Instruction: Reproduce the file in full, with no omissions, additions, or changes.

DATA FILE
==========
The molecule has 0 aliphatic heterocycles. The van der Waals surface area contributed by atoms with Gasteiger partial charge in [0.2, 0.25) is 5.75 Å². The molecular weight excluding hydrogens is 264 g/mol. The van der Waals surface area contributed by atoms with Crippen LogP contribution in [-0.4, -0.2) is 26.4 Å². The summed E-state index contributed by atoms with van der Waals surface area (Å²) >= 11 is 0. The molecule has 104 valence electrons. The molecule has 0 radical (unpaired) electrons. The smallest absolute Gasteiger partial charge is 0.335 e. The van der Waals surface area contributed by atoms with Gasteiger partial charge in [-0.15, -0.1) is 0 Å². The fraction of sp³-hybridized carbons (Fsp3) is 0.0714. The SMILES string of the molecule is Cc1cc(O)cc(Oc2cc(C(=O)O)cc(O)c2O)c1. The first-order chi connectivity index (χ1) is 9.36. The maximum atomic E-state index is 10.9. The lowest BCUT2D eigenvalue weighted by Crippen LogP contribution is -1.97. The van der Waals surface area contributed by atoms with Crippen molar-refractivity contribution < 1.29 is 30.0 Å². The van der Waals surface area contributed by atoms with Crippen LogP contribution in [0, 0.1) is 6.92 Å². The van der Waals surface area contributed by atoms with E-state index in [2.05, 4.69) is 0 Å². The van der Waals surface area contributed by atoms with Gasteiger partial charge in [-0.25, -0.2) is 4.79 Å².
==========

The molecule has 0 aliphatic heterocycles. The van der Waals surface area contributed by atoms with Gasteiger partial charge in [0.2, 0.25) is 5.75 Å². The molecular weight excluding hydrogens is 264 g/mol. The van der Waals surface area contributed by atoms with Crippen LogP contribution in [-0.4, -0.2) is 26.4 Å². The summed E-state index contributed by atoms with van der Waals surface area (Å²) >= 11 is 0. The molecule has 104 valence electrons. The molecule has 0 radical (unpaired) electrons. The smallest absolute Gasteiger partial charge is 0.335 e. The van der Waals surface area contributed by atoms with Gasteiger partial charge in [-0.15, -0.1) is 0 Å². The fraction of sp³-hybridized carbons (Fsp3) is 0.0714. The SMILES string of the molecule is Cc1cc(O)cc(Oc2cc(C(=O)O)cc(O)c2O)c1. The first-order chi connectivity index (χ1) is 9.36. The maximum atomic E-state index is 10.9. The lowest BCUT2D eigenvalue weighted by Crippen LogP contribution is -1.97. The van der Waals surface area contributed by atoms with Crippen molar-refractivity contribution < 1.29 is 30.0 Å². The van der Waals surface area contributed by atoms with Crippen LogP contribution in [0, 0.1) is 6.92 Å². The van der Waals surface area contributed by atoms with E-state index in [2.05, 4.69) is 0 Å². The van der Waals surface area contributed by atoms with Gasteiger partial charge in [-0.25, -0.2) is 4.79 Å².